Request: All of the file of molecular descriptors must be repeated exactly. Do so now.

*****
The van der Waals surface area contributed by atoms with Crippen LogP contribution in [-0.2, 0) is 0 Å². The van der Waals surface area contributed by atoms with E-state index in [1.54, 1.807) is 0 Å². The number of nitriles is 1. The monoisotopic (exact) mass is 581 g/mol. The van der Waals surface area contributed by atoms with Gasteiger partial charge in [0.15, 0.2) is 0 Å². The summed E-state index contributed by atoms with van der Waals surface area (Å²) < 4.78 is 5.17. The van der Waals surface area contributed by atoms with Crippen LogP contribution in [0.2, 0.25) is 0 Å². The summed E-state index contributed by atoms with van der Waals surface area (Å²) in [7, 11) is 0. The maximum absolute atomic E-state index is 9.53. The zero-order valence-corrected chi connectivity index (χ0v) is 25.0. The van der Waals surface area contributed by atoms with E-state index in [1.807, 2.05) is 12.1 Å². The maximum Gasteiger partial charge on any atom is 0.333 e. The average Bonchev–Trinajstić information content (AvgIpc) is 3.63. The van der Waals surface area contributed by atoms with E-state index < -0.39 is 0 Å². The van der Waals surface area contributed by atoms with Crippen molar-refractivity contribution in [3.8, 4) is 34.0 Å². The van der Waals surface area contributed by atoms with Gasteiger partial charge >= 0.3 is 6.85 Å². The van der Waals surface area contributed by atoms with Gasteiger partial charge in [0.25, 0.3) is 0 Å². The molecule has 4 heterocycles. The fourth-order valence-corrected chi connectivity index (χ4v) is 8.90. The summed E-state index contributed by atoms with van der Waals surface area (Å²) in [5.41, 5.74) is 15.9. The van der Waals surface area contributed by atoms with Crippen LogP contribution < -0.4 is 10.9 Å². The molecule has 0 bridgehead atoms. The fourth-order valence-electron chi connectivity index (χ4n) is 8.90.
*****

The van der Waals surface area contributed by atoms with Crippen LogP contribution in [-0.2, 0) is 0 Å². The van der Waals surface area contributed by atoms with E-state index in [1.54, 1.807) is 0 Å². The number of nitriles is 1. The monoisotopic (exact) mass is 581 g/mol. The van der Waals surface area contributed by atoms with Gasteiger partial charge in [0.15, 0.2) is 0 Å². The summed E-state index contributed by atoms with van der Waals surface area (Å²) < 4.78 is 5.17. The van der Waals surface area contributed by atoms with Crippen LogP contribution in [0.2, 0.25) is 0 Å². The summed E-state index contributed by atoms with van der Waals surface area (Å²) in [7, 11) is 0. The maximum absolute atomic E-state index is 9.53. The zero-order valence-corrected chi connectivity index (χ0v) is 25.0. The van der Waals surface area contributed by atoms with E-state index in [1.807, 2.05) is 12.1 Å². The maximum Gasteiger partial charge on any atom is 0.333 e. The average Bonchev–Trinajstić information content (AvgIpc) is 3.63. The van der Waals surface area contributed by atoms with E-state index < -0.39 is 0 Å². The van der Waals surface area contributed by atoms with Crippen molar-refractivity contribution in [3.8, 4) is 34.0 Å². The van der Waals surface area contributed by atoms with Gasteiger partial charge >= 0.3 is 6.85 Å². The van der Waals surface area contributed by atoms with Gasteiger partial charge in [0.25, 0.3) is 0 Å². The molecule has 4 heterocycles. The fourth-order valence-corrected chi connectivity index (χ4v) is 8.90. The summed E-state index contributed by atoms with van der Waals surface area (Å²) in [5.41, 5.74) is 15.9. The van der Waals surface area contributed by atoms with Crippen LogP contribution < -0.4 is 10.9 Å². The molecule has 0 bridgehead atoms. The fourth-order valence-electron chi connectivity index (χ4n) is 8.90.